Traditional cultures prized these organs especially for the sick and pregnant women. The peoples in ancient China, Greece, as well as in several Native American and African tribes, believed that eating a specific organ from an animal could heal that same organ in the person consuming it.

In the early twentieth century, some doctors in the U.S., advised patients with heart problems to eat beef heart to strengthen their own heart. 

During that time, people in the U.S. and Europe were commonly eating liver once a week. The ancients believed that eating liver would purify and cleanse the body. Modern science confirmed that the liver’s function is to cleanse and detoxify the body.

Today, holistic practitioners carry on the tradition of eating organs by prescribing glandulars – organ extracts. Standard Process is an example of a well-respected supplement company that produces these organ-based supplements called protomorphogens. 


Since liver is considered top of the list for nutrition, we’ll focus on it here. But that doesn’t mean the numerous other offal aren’t also excellent choices. 

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Of all the livers, beef liver is the best source of vitamins and minerals. Pork and chicken livers are good sources, too. 

Here are liver’s nutrients:

  • Preformed vitamin A – or retinol – for eye and immune health. Four ounces of beef liver contains 19,000IU of vitamin A (about 400% of the RDA for vitamin A).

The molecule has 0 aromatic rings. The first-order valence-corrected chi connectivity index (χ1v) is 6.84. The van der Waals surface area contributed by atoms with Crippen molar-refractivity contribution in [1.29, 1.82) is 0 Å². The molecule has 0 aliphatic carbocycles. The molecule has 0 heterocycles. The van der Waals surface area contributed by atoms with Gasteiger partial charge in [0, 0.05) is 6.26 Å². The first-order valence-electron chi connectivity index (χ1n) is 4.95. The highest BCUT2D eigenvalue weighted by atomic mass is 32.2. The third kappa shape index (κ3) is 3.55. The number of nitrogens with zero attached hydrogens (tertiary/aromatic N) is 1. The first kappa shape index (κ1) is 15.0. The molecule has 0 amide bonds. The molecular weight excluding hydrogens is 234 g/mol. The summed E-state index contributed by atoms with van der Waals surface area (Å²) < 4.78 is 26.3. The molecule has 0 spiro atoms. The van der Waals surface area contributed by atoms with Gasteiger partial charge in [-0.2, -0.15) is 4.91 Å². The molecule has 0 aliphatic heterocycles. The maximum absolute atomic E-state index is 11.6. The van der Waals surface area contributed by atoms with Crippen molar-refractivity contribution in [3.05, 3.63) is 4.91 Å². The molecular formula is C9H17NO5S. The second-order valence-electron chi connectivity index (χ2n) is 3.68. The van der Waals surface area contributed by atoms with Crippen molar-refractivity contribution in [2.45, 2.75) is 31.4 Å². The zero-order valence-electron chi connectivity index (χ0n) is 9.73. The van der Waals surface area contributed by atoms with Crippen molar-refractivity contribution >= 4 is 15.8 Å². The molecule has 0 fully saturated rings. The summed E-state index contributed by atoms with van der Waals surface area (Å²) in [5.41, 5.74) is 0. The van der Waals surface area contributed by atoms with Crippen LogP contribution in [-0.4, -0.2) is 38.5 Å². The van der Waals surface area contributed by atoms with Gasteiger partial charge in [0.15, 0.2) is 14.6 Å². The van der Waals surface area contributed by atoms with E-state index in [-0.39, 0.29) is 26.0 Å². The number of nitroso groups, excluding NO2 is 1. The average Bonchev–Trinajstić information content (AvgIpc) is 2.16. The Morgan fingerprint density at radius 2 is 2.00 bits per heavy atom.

• Zinc for immune health and hormone production.
  • Choline for cognitive health and cellular membrane support
  • Vitamin B12 for cellular energy production and methylation (A chemical reaction in which a small molecule called a methyl group is added to other molecules. Methylation of proteins or nucleic acids may affect how they act in the body.)
  • Folate for energy production, methylation, and DNA repair
  • Iron for red blood cell production
  • Copper for increasing iron absorption in the gut. Copper deficiency can cause anemia, and beef liver is a rare dietary source of copper.

If you can consume a decent hunk of beef liver (4-6 ounces) once a week, you’re set for the week. If you can’t consume this much beef liver at one sitting, break the six ounces down into a couple or three servings a week.

The key to preparation is herb and spices to tame the gamey, pungent, and earthy properties of offal. 

Here’s one way to prepare liver:

  1. First soak in milk or lemon juice (with water) to remove bitterness (20  min).
  2. Cut liver (or ask your butcher) into thin strips and season with spices such as turmeric, rosemary, oregano, thyme, salt, pepper, etc.
  3. In a pan, heat butter or other healthy cooking oil to medium heat.
  4. Cook liver and both sides 1-2 minutes until pink in the middle.

Another way to prepare is to ask your butcher to grind up your liver with grass-fed ground beef and use in your favorite recipes. (In this way, you can also add other offal such as heart and kidney.) Experiment with rates. You might start with 30% offal, and 70% ground beef.

Buy sausages made with organ meats: https://grasslandbeef.com/organs-organ-sausages

  • Braunschweiger. Traditional German sausage made from beef trim and beef liver.
  • Headcheese. A combination of beef trim, heart, tongue plus a combination of bright spices.
  • Liverwurst.  A mix of trim, liver, heart, and kidney.

Make a pate using chicken livers, such as the one described in this video: 


And, then there’s the Jewish delicacy, chopped liver. Try making this classic.


Other Ways to Incorporate Organ Meats in Your Diet

Seasoning.  EatPluck.com makes a grass-fed, no hormones or gmos, seasoning, which includes onion, beef organ meat blend (liver, kidney, spleen, heart, pancreas) Redmond Real Salt, smoked paprika, lemon peel, garlic, parsley, mustard seed, thyme.

Supplements. A good source to learn about supplements 

More Recipes – https://offallygoodcooking.com/